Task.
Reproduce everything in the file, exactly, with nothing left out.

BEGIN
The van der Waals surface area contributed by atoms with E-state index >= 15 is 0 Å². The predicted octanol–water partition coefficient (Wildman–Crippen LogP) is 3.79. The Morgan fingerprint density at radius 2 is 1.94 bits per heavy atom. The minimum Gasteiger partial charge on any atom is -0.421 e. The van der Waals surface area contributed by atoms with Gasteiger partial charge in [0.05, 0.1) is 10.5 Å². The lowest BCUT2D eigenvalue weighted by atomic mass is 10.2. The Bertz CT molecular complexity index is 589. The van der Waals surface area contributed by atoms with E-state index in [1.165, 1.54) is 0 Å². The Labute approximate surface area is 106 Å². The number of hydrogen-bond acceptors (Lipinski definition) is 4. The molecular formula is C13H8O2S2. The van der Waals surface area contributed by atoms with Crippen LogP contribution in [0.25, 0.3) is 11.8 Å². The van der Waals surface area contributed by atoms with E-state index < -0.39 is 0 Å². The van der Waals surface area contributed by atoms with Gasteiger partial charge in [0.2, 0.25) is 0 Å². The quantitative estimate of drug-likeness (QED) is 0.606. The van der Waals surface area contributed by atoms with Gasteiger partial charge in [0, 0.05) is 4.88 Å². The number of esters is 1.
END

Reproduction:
The van der Waals surface area contributed by atoms with E-state index >= 15 is 0 Å². The predicted octanol–water partition coefficient (Wildman–Crippen LogP) is 3.79. The Morgan fingerprint density at radius 2 is 1.94 bits per heavy atom. The minimum Gasteiger partial charge on any atom is -0.421 e. The van der Waals surface area contributed by atoms with Gasteiger partial charge in [0.05, 0.1) is 10.5 Å². The lowest BCUT2D eigenvalue weighted by atomic mass is 10.2. The Bertz CT molecular complexity index is 589. The van der Waals surface area contributed by atoms with E-state index in [1.165, 1.54) is 0 Å². The Labute approximate surface area is 106 Å². The number of hydrogen-bond acceptors (Lipinski definition) is 4. The molecular formula is C13H8O2S2. The van der Waals surface area contributed by atoms with Crippen LogP contribution in [0.25, 0.3) is 11.8 Å². The van der Waals surface area contributed by atoms with E-state index < -0.39 is 0 Å². The van der Waals surface area contributed by atoms with Gasteiger partial charge in [0.2, 0.25) is 0 Å². The quantitative estimate of drug-likeness (QED) is 0.606. The van der Waals surface area contributed by atoms with Gasteiger partial charge in [0, 0.05) is 4.88 Å². The number of esters is 1.